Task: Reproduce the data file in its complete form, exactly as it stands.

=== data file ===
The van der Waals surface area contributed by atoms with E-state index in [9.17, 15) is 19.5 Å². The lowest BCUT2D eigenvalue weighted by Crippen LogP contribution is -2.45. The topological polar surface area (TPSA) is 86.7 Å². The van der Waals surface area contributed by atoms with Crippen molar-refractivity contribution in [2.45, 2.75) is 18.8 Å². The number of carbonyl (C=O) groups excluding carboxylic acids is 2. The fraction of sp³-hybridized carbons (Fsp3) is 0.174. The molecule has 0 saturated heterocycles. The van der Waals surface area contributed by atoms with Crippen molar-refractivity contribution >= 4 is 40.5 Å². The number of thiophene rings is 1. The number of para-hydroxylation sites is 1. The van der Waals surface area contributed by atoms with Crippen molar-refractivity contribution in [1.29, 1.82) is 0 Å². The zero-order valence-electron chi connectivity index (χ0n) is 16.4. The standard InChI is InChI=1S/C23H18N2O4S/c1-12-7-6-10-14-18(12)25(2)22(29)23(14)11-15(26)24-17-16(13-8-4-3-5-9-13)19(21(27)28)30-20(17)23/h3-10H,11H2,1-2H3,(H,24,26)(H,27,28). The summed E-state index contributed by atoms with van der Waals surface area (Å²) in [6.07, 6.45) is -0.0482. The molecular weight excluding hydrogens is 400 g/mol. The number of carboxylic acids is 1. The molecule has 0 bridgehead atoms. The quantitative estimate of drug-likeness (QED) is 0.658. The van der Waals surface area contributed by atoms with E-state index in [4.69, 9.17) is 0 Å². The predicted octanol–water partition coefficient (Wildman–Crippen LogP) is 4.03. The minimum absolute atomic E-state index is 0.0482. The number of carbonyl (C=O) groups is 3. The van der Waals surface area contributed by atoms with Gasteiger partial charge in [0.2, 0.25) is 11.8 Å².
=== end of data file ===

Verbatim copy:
The van der Waals surface area contributed by atoms with E-state index in [9.17, 15) is 19.5 Å². The lowest BCUT2D eigenvalue weighted by Crippen LogP contribution is -2.45. The topological polar surface area (TPSA) is 86.7 Å². The van der Waals surface area contributed by atoms with Crippen molar-refractivity contribution in [2.45, 2.75) is 18.8 Å². The number of carbonyl (C=O) groups excluding carboxylic acids is 2. The fraction of sp³-hybridized carbons (Fsp3) is 0.174. The molecule has 0 saturated heterocycles. The van der Waals surface area contributed by atoms with Crippen molar-refractivity contribution >= 4 is 40.5 Å². The number of thiophene rings is 1. The number of para-hydroxylation sites is 1. The van der Waals surface area contributed by atoms with Crippen molar-refractivity contribution in [1.29, 1.82) is 0 Å². The zero-order valence-electron chi connectivity index (χ0n) is 16.4. The standard InChI is InChI=1S/C23H18N2O4S/c1-12-7-6-10-14-18(12)25(2)22(29)23(14)11-15(26)24-17-16(13-8-4-3-5-9-13)19(21(27)28)30-20(17)23/h3-10H,11H2,1-2H3,(H,24,26)(H,27,28). The summed E-state index contributed by atoms with van der Waals surface area (Å²) in [6.07, 6.45) is -0.0482. The molecular weight excluding hydrogens is 400 g/mol. The number of carboxylic acids is 1. The molecule has 0 bridgehead atoms. The quantitative estimate of drug-likeness (QED) is 0.658. The van der Waals surface area contributed by atoms with E-state index in [4.69, 9.17) is 0 Å². The predicted octanol–water partition coefficient (Wildman–Crippen LogP) is 4.03. The minimum absolute atomic E-state index is 0.0482. The number of carbonyl (C=O) groups is 3. The van der Waals surface area contributed by atoms with Gasteiger partial charge in [0.2, 0.25) is 11.8 Å².